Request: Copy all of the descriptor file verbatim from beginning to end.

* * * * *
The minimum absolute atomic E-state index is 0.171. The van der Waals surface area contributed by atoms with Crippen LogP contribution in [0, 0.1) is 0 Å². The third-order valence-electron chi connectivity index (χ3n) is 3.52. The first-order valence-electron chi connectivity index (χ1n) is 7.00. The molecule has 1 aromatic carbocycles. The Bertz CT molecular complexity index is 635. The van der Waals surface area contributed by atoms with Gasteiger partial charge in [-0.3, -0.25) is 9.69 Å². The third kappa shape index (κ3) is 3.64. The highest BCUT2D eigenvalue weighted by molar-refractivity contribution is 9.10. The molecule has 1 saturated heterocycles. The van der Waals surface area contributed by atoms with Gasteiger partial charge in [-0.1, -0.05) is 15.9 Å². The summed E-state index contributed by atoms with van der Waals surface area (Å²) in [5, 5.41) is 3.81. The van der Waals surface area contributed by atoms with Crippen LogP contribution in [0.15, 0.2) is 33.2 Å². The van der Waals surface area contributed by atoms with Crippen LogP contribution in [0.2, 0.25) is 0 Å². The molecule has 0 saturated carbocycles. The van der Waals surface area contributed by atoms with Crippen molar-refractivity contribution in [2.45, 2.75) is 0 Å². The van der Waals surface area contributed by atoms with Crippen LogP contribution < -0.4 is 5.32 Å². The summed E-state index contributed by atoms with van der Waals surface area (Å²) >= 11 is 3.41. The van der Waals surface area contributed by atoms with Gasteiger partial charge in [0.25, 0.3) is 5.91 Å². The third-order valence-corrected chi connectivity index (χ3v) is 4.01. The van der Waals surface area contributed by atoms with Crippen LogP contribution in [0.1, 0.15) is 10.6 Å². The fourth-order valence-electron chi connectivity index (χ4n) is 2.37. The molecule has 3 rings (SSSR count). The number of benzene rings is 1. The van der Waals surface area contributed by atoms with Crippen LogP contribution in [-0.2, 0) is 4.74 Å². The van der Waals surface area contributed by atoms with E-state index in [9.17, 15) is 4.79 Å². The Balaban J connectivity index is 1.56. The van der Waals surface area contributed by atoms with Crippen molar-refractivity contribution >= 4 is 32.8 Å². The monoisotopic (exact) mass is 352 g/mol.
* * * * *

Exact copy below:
The minimum absolute atomic E-state index is 0.171. The van der Waals surface area contributed by atoms with Crippen LogP contribution in [0, 0.1) is 0 Å². The third-order valence-electron chi connectivity index (χ3n) is 3.52. The first-order valence-electron chi connectivity index (χ1n) is 7.00. The molecule has 1 aromatic carbocycles. The Bertz CT molecular complexity index is 635. The van der Waals surface area contributed by atoms with Gasteiger partial charge in [-0.3, -0.25) is 9.69 Å². The third kappa shape index (κ3) is 3.64. The highest BCUT2D eigenvalue weighted by molar-refractivity contribution is 9.10. The molecule has 1 saturated heterocycles. The van der Waals surface area contributed by atoms with Gasteiger partial charge in [-0.1, -0.05) is 15.9 Å². The summed E-state index contributed by atoms with van der Waals surface area (Å²) in [5, 5.41) is 3.81. The van der Waals surface area contributed by atoms with Crippen LogP contribution in [0.15, 0.2) is 33.2 Å². The van der Waals surface area contributed by atoms with Crippen LogP contribution in [0.2, 0.25) is 0 Å². The molecule has 0 saturated carbocycles. The van der Waals surface area contributed by atoms with Crippen molar-refractivity contribution in [2.45, 2.75) is 0 Å². The van der Waals surface area contributed by atoms with Crippen LogP contribution < -0.4 is 5.32 Å². The summed E-state index contributed by atoms with van der Waals surface area (Å²) >= 11 is 3.41. The van der Waals surface area contributed by atoms with Gasteiger partial charge in [0.25, 0.3) is 5.91 Å². The third-order valence-corrected chi connectivity index (χ3v) is 4.01. The van der Waals surface area contributed by atoms with Crippen LogP contribution in [0.1, 0.15) is 10.6 Å². The fourth-order valence-electron chi connectivity index (χ4n) is 2.37. The molecule has 3 rings (SSSR count). The number of benzene rings is 1. The van der Waals surface area contributed by atoms with Crippen LogP contribution in [-0.2, 0) is 4.74 Å². The van der Waals surface area contributed by atoms with E-state index in [9.17, 15) is 4.79 Å². The Balaban J connectivity index is 1.56. The van der Waals surface area contributed by atoms with Crippen molar-refractivity contribution >= 4 is 32.8 Å². The monoisotopic (exact) mass is 352 g/mol.